Our summer skies this week have been cloudy and pouring rain.  I thought my internet was down yesterday as a consequence, and then found that I had a loose plug.  Was wondering why my email would jump in for two minutes then quit connecting.

The J. Paul Getty Museum (just north of L.A.)  has an exhibit opening that is just right for summer:  In Focus:  The Sky runs until December 4.

Martin MunkacsiMartin Munkacsi, Fireworks., 1932. Gelatin silver print.

In these days of digital printing, it is fun to look back on the early, experimental days of the art of photography. This type of print is created from a film’s negative. The film suspends light-sensitive silver halides in a gelatin which is rinsed away during processing.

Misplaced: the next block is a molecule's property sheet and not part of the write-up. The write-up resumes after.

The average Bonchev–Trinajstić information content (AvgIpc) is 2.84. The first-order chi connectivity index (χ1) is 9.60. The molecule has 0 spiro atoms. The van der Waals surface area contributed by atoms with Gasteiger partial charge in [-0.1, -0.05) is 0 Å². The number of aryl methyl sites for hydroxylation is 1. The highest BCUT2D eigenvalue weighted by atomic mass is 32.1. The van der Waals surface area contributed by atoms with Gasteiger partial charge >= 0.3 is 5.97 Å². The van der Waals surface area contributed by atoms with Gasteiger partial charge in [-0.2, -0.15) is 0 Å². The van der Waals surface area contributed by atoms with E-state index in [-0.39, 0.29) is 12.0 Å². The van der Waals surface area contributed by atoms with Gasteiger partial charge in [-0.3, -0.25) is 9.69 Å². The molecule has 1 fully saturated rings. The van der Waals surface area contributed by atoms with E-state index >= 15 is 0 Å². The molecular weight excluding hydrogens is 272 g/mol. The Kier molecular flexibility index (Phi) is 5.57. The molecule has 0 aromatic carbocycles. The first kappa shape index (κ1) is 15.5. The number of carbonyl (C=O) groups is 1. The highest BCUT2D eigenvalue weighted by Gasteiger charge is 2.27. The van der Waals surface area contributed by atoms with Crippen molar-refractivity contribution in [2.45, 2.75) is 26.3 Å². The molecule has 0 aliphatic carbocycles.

Joel Meyerowitz Joel Meyerowitz, Fence, Truro, negative 1976; print 1992
Chromogenic print

In a chromogenic print, the image is formed using three main dye layers – cyan, magenta and yellow.

Alfred Stieglitz Alfred Stieglitz, Songs of the Sky, 1924
Gelatin silver print

Stieglitz began shooting photos of the sky in 1922. Originally labeled “Songs of the Sky”, he later called them “Equivalents”, saying that these photos were “equivalents of my most profound life experience.”

Our Midwest skies are bright and blue today – take a look with new eyes at the beauty above.

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